Title VII of the Civil Rights Act of 1964 is a federal law that protects employees against discrimination based on certain specified characteristics: race, color, national origin, sex, and religion. Under Title VII, an employer may not discriminate with regard to any term, condition, or privilege of employment. Areas that may give rise to violations include recruiting, hiring, promoting, transferring, training, disciplining, discharging, assigning work, measuring performance, or providing benefits.
Title VII applies to employers in both the private and public sectors that have 15 or more employees. It also applies to the federal government, state and local governments, and employment agencies. No person employed by an entity covered by Title VII, or applying to work for that entity, can be denied employment or treated differently with regard to any workplace decision on the basis of perceived racial, religious, national, sexual, or religious characteristics. No employee can be treated differently based on his or her association with someone who has one of these protected characteristics.
Additionally, employment decisions may not be made on the basis of stereotypes or assumptions related to any protected characteristic.
Employment policies and practices may be discriminatory under Title VII based on disparate treatment or disparate impact. Disparate treatment involves intentional discrimination by an employer. Similarly, employees who belong to a protected group cannot be segregated or physically isolated from either other employees or clients. Title VII also prohibits apparently neutral job policies that have a disproportionate impact on protected groups. An exception to the general rule against disparate treatment exists when the lack of a protected characteristic is a bona fide occupational qualification (BFOQ) for a particular job. An employer may successfully defend on the grounds that although a particular requirement seems intentionally discriminatory, it is a BFOQ for a job.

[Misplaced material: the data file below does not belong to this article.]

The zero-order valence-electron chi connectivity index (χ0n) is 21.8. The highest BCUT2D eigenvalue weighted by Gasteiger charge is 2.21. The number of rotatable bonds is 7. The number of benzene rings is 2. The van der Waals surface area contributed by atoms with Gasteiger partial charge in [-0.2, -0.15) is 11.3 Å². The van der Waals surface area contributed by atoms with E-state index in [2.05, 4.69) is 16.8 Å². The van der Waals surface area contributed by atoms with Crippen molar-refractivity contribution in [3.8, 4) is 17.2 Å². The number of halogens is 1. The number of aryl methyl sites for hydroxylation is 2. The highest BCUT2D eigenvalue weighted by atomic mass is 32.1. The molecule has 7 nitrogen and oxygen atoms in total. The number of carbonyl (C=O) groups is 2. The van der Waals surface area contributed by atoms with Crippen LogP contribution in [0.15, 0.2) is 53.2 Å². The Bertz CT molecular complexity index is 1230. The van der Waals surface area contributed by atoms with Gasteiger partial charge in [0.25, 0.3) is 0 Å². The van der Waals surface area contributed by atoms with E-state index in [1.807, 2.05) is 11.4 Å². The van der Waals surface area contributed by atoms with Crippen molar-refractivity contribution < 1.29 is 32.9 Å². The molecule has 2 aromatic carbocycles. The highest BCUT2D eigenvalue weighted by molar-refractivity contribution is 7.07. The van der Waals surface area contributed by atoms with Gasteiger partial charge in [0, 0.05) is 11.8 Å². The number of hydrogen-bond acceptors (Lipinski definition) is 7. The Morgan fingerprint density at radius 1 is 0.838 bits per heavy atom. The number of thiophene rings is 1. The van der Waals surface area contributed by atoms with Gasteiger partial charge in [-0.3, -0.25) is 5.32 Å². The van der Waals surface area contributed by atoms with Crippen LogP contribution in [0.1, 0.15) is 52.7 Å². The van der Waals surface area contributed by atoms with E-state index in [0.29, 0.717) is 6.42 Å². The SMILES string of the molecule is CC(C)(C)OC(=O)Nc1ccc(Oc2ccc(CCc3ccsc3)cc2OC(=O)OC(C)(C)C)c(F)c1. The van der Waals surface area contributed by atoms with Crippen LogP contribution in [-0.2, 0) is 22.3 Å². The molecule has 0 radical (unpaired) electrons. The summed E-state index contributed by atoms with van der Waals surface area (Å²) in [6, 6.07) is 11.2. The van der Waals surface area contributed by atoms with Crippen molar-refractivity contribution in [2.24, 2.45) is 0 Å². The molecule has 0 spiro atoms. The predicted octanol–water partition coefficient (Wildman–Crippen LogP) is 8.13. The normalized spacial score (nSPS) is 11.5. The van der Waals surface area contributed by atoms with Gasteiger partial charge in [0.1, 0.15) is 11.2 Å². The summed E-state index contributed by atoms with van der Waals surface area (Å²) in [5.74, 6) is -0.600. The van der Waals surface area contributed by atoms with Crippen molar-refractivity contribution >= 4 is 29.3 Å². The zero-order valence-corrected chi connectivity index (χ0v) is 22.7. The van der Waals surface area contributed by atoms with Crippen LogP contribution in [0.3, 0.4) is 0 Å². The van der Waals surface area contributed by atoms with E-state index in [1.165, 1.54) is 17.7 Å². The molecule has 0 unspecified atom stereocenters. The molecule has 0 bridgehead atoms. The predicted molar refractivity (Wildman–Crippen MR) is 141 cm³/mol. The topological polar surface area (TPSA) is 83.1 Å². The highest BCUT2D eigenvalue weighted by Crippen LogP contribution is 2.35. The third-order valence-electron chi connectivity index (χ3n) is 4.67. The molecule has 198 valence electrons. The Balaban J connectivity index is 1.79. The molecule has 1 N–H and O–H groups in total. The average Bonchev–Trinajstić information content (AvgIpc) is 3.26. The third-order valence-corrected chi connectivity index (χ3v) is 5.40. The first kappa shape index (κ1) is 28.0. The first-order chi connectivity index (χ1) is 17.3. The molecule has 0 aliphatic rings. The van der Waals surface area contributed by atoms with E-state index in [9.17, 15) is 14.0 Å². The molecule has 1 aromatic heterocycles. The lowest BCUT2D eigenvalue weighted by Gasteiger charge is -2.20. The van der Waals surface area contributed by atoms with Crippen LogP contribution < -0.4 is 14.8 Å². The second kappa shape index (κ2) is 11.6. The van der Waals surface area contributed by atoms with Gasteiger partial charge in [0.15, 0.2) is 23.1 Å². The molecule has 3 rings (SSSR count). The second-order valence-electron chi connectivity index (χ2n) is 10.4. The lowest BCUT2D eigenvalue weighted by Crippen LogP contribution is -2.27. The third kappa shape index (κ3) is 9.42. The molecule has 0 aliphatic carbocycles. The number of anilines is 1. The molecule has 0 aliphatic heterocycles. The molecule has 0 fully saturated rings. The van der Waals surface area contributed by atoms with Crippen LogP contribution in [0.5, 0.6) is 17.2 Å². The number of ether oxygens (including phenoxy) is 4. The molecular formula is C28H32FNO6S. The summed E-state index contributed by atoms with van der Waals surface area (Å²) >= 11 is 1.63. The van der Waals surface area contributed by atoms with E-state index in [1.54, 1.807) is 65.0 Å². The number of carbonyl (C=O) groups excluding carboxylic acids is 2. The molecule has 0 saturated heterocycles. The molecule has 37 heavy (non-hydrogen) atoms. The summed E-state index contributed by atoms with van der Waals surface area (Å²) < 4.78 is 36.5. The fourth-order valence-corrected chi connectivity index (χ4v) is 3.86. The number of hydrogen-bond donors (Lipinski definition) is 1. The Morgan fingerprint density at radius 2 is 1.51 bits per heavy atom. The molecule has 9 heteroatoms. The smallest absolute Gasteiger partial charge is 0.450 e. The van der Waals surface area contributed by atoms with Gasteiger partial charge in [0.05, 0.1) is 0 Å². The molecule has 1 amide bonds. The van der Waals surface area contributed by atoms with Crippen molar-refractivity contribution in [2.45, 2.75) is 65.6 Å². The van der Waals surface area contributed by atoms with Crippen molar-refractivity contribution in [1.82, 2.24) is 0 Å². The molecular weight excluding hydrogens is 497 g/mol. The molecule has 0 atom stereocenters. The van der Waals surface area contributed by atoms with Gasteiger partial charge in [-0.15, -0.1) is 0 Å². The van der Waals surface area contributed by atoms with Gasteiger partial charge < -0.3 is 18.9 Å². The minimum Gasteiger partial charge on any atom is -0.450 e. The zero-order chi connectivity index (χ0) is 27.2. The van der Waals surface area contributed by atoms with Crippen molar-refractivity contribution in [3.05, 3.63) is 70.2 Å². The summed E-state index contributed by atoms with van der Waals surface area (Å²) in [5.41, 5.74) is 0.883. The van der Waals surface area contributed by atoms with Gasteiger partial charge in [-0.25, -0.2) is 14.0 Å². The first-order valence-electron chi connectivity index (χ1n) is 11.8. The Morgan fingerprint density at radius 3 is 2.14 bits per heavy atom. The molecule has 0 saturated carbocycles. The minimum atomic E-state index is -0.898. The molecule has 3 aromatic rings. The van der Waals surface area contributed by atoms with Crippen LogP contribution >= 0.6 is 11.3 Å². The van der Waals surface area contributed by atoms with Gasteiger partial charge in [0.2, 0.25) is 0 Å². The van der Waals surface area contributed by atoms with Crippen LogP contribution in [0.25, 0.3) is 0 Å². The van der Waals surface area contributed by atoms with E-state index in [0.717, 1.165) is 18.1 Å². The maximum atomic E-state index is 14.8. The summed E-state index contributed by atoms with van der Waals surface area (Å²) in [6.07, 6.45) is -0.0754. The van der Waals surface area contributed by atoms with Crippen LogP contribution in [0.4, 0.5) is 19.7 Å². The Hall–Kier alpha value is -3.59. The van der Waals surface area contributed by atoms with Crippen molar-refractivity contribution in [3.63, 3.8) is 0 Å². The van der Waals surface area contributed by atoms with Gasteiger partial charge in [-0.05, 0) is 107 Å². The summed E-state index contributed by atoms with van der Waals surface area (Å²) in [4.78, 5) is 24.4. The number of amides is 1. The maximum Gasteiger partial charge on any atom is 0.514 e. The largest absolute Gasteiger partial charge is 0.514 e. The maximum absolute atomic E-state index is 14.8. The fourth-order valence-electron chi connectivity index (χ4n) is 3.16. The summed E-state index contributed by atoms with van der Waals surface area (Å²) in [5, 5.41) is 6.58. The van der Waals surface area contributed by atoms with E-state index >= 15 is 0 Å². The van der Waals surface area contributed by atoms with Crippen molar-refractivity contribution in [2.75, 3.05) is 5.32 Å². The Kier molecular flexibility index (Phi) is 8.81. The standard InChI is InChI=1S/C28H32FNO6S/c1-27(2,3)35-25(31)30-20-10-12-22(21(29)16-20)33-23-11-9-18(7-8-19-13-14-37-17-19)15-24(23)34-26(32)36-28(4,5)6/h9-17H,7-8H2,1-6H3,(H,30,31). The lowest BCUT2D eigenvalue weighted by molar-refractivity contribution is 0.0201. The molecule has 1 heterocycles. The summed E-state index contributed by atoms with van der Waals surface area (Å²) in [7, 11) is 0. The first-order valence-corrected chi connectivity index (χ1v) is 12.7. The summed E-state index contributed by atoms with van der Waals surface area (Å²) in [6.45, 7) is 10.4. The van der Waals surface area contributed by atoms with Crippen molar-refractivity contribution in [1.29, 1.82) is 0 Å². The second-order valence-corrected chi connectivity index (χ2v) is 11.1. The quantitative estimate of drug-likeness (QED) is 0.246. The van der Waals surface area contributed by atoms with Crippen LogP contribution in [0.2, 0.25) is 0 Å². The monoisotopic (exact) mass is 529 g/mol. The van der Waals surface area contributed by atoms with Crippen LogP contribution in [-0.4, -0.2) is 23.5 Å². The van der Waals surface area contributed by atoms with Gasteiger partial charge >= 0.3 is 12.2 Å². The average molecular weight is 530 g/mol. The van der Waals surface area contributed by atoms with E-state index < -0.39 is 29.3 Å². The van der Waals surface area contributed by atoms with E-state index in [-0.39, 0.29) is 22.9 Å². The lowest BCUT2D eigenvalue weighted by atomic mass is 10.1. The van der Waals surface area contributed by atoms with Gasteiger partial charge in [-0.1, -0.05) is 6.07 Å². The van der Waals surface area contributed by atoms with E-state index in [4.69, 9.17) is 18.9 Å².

Title VII also prohibits harassment based on the victim’s membership in a protected class. Harassment must be unwelcome and either severe or pervasive to be actionable. If you are harassed, it is important to notify the perpetrator that you find his or her behavior offensive and to notify the employer. A failure to give an employer notice can adversely affect a discrimination claim.
It is illegal for an employer to retaliate against you for opposing discrimination under Title VII, for participating in an EEOC investigation of a discrimination claim, or for making a discrimination claim yourself.